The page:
Following World War I, the United States reaffirmed unilateralism as its preferred modus operandi on the world stage. From 1921 to 1941 the debate between Harding-style nationalism and Wilsonian internationalism continued. Nationalism held sway for twenty years, transforming itself in the 1930s into the doctrine of isolationism. Foreign policy was nationalist in the sense that important matters were settled not by treaties but by the unilateral acts of the United States (either declarations by the executive branch or, more commonly, laws passed by Congress). In 1921 and 1924 laws settled the immigration question through the institution of quotas (a matter normally involving relations with the other countries concerned). Laws were passed to raise tariff rates (Fordney-McCumber Tariff of 1922 and Smoot-Hawley Tariff of 1930). A law announcing U.S. adherence to the Permanent Court of International Justice was voted on 27 January 1926, but it was accompanied by so many reservations that the World Court ultimately rejected America's candidacy.
The United States acted unilaterally in Asia in the case of the Stimson Doctrine. Following the Japanese invasion of Manchuria in late 1931, Secretary of State Henry L. Stimson issued identical notes to Japan and China on 7 January 1932, asserting that the United States would not recognize any impairment of American treaty rights in China and morally condemning Japanese aggression. The Stimson Doctrine was later (March 1932) endorsed by the League of Nations. Other unilateral decisions included the Neutrality Acts (1935–1937), which imposed embargoes on arms and munitions destined for all belligerents, whether aggressors or victims. A promise of independence for the Philippines took the form of a law (Tydings-McDuffie Act of 1934). There were declarations broadening the application of the Monroe Doctrine. An exchange of letters sufficed for recognition of the Soviet Union in 1933. Everything seemed to indicate that Americans, after having rejected the greatest treaty of the century, had become suspicious of treaties, especially of collective ones. Nonentanglement no longer extended to alliances only, but also to numerous other types of treaties.
However, despite rejection of the multilateral Versailles approach, the United States under certain conditions was very willing to sign collective agreements. The clearest cases emerged from the Washington Conference of 1921–1922: the Five-Power Naval Disarmament Treaty (6 February 1922), the Nine-Power Treaty on China (6 February 1922), the Four-Power Treaty on the Pacific (13 December 1921), and the London Naval Conference agreements (1930 and 1935). The United States also forced Japan to renounce its claims to German rights in the Shantung Peninsula and in Siberia.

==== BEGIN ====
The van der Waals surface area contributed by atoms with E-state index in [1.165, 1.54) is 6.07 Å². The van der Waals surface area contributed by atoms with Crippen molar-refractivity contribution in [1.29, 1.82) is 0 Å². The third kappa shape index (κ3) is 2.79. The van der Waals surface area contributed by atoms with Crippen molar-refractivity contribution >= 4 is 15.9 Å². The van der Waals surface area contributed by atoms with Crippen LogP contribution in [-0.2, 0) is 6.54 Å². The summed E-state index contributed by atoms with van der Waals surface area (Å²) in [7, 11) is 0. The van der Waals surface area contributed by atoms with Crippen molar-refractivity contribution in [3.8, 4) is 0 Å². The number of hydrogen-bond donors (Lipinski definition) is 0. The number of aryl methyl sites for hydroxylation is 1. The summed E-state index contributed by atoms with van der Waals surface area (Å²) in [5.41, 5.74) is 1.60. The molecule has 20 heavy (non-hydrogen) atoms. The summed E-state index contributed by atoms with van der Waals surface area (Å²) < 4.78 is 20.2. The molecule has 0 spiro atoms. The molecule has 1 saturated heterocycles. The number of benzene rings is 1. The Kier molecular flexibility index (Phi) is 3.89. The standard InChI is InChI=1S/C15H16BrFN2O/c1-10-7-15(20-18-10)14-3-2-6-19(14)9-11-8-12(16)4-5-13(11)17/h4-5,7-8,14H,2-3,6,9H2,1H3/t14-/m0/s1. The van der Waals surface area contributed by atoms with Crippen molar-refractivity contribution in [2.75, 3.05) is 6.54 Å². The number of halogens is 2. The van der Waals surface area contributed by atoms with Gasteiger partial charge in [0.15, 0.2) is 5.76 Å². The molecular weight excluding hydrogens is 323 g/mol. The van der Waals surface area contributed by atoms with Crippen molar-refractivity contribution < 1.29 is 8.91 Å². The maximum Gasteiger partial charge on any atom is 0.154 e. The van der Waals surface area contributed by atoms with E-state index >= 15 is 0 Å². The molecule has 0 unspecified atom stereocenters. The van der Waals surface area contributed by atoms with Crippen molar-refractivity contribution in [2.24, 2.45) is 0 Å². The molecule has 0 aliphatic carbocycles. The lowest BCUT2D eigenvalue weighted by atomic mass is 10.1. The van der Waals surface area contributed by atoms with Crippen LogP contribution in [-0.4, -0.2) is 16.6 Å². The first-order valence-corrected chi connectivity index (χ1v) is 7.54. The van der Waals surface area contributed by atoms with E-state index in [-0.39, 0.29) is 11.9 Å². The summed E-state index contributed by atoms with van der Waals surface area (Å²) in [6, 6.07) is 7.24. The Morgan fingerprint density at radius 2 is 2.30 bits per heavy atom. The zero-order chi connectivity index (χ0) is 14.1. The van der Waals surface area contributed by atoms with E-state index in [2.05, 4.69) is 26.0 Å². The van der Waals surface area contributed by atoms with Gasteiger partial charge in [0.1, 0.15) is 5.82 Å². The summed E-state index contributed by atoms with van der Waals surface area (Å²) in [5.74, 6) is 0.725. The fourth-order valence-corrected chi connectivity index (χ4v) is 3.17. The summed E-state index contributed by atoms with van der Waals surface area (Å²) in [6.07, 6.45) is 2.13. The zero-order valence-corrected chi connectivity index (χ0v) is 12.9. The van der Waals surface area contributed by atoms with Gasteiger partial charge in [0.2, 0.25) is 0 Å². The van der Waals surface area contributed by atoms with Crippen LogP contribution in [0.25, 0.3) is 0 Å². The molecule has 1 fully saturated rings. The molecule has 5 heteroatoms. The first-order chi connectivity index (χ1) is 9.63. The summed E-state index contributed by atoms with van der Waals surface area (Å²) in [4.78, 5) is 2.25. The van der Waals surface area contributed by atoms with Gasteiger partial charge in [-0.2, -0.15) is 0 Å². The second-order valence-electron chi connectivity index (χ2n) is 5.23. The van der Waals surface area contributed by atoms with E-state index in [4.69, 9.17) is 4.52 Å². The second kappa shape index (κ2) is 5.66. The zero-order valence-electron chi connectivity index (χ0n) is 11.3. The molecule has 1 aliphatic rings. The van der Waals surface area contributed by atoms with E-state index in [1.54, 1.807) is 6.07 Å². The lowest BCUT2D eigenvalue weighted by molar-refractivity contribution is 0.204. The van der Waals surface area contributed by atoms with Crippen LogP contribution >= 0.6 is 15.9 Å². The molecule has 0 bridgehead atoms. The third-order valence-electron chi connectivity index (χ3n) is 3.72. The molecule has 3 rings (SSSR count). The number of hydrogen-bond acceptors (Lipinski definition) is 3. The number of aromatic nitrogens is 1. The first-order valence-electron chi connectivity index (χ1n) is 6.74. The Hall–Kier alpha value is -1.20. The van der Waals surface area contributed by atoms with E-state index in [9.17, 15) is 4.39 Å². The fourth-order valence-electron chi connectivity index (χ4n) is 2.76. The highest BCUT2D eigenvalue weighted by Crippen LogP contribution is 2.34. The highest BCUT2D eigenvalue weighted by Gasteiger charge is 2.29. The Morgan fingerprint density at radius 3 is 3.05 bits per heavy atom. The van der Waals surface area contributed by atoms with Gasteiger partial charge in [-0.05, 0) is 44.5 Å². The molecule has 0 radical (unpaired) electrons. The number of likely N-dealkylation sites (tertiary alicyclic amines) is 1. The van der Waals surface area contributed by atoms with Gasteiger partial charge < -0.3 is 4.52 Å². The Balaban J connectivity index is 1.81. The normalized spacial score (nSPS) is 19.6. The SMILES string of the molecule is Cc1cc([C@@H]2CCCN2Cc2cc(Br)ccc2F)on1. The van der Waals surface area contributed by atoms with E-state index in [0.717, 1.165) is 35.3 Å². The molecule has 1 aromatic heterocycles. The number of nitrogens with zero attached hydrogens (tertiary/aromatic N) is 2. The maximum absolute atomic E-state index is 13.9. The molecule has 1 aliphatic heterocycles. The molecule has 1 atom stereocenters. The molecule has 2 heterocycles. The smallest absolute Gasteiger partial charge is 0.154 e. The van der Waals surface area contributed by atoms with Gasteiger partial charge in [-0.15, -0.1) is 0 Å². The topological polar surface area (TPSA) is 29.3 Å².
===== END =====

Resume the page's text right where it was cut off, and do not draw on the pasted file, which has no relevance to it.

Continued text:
Another illustration of American willingness to act in concert with other nations was the Pact of Paris (the Kellogg-Briand Pact) of 27 August 1928, signed by an unprecedented sixty-three nations. This pact had originated in the useless, romantic proposal by French Foreign Minister Aristide Briand on the tenth anniversary of U.S. entry into the war (April 1927) that France and the United States undertake never to wage war on each other. At the urging of the chairman of the Senate Foreign Relations Committee, William Borah, Secretary of State Frank Kellogg proposed that the pact be expanded to include all nations. War "as an instrument of national policy" was to be renounced (thereby leaving open the possibility of military sanctions voted by the league). In this way it was possible to satisfy American pacifists like Salmon Levinson, who rejected the League of Nations but called for "the outlawry of war," as well as men like James Shotwell and the Carnegie Endowment for International Peace, who sought an alternative to collective security. There was no provision for enforcement or sanctions, however, and the Japanese violated the pact in Manchuria as early as 16 September 1931, leaving Stimson with little to fall back on except the moral condemnation contained in his "doctrine."
This was also the period of Pan-Americanism. Whereas the United States made few treaties with Europe or the Far East during these years, it concluded a fairly large number with Latin American republics. Matters such as evacuation of occupied Caribbean nations were generally settled by executive agreements (Dominican Republic, 1922; Nicaragua, 1927); but many pacts were signed at the conferences of Havana (1928), Montevideo (1933), Buenos Aires (1936), and Lima (1938). The most important were those of Montevideo, stipulating that "No State has the right to intervene in the internal or external affairs of another," and Lima, providing for consultations between ministers of foreign affairs whenever there was danger of war.